For me, this is further proof of what a great winter dish focaccia pizza is. If the Italians were eating something very similar a long time ago, then it’s good enough for me!

*Source

What is focaccia Margherita?

Focaccia Margherita is essentially focaccia with Margherita pizza toppings. Although it’s not a traditional Italian dish, it is delicious, and for many people, it’s a marriage made in heaven!

Simply shape your focaccia pizza and add tomato, mozzarella, maybe some parmesan, fresh basil, and a drizzle of extra virgin olive oil. The classic Margherita toppings really do take some beating.

Focaccia Margherita slice
Here’s one I made earlier – a slice of focaccia Margherita

Having said that, I enjoy experimenting with focaccia pizza. Some of my favourites so far have been pesto focaccia pizza and Bolognese focaccia pizza. I have found these to be especially enjoyable in the winter as a more hearty alternative to pizza.

It’s also delicious as a more Sicilian inspired version, with tomato sauce, pecorino cheese, oregano, onions, and extra virgin olive oil.

Of course, it’s entirely up to you to experiment. Maybe start off with Focaccia Margherita and then move onto some other toppings?

Is focaccia dough the same as pizza dough?

Traditionally, focaccia dough is a wetter dough (higher hydration) than pizza dough. However, focaccia can still be made from regular pizza dough.

Higher hydration dough tends to make focaccia lighter and more airy. But that doesn’t mean that you can’t make excellent focaccia with your normal pizza dough.

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Dough balls proofing
Regular pizza dough works great for this focaccia pizza recipe

If you’re using a pizza oven then you should be able to get plenty of air in the dough anyway, since the heat helps with this. In a regular home oven, a more hydrated dough would probably help more but it’s not necessary.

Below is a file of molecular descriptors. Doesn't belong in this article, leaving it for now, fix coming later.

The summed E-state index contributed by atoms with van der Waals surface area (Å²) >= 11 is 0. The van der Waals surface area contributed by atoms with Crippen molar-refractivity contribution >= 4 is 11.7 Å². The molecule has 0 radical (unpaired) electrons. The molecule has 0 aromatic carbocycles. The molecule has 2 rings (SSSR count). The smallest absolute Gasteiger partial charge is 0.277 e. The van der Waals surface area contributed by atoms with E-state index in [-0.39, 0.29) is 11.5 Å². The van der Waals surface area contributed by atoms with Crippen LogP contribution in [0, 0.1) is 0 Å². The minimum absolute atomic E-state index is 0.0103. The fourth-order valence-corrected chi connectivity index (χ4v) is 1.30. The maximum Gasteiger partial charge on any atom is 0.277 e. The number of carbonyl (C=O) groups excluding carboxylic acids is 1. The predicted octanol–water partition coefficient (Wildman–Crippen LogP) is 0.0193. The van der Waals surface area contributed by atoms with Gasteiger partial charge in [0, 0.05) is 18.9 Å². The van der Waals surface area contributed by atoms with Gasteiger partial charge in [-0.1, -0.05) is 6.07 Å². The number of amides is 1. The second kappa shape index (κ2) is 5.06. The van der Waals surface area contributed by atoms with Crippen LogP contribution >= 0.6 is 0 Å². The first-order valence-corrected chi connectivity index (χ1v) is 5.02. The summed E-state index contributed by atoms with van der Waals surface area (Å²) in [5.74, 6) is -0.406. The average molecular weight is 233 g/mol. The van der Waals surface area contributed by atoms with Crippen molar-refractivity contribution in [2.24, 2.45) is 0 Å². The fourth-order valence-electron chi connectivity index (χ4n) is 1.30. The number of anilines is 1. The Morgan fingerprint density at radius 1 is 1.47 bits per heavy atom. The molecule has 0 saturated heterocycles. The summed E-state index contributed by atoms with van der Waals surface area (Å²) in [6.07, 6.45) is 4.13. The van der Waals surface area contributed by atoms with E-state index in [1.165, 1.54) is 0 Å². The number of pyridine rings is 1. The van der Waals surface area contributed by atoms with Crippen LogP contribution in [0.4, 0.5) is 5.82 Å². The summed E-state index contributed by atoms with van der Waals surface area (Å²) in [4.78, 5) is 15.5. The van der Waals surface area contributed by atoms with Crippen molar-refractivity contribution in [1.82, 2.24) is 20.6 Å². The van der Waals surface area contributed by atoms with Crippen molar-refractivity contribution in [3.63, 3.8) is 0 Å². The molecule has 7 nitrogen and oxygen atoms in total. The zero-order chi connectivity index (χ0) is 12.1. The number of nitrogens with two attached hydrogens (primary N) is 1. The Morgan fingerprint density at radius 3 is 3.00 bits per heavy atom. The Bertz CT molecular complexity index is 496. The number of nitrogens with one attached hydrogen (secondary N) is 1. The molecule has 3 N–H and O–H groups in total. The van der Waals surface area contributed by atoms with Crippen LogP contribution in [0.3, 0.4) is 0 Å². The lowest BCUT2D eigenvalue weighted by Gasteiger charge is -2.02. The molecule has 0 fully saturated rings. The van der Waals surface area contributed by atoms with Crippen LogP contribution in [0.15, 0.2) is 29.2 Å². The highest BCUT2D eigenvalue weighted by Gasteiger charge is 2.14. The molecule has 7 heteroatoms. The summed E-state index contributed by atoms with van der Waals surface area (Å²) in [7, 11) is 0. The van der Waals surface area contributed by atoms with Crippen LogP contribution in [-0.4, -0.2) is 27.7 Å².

Also, we’re trying to make focaccia pizza, not traditional focaccia. If the end result isn’t quite as airy as focaccia that’s OK, what we’re aming for is a hybrid of focaccia and pizza anyway.

Focaccia with pizza dough

The great thing about making focaccia from pizza dough is that you don’t have to make 2 different doughs. Also, you can use leftover pizza dough to make focaccia another time.

Leftover pizza dough
Leftover pizza dough? Perfect for focaccia!

The beauty of this is that it doesn’t create any extra work. You don’t even have to make extra dough, you can just use some of your pizza dough for focaccia and have less pizza. Unless you want to be greedy, of course, and I wouldn’t blame you!

If you’re having a pizza party, I can assure you that this will go down a treat. Many people won’t have tried focaccia pizza before and I bet they’ll be impressed, and in love (with the focaccia, of course)!

How to shape focaccia

One of the keys to making great focaccia lie in the shaping. It is actually fairly straight forward but it does still require some technique.

Arguably the main difference with focaccia shaping is the indentations that are made in the dough. This can be seen in the finished product, as there are “bumps” all over the surface of the focaccia.

Focaccia shaping
The indentations made by the fingertips are a trademark of focaccia

These indentations are created by pressing the dough with the tips of the fingers, once it has been stretched into shape. The main purpose of this is to prevent bubbles from forming as the focacia is cooking.

Cooking focaccia in a pizza oven

Focaccia cooks beautifully in a pizza oven, you can get an airy dough with a crispy base. You also get some wonderful charring on top which for me, adds another dimension to the texture and flavour.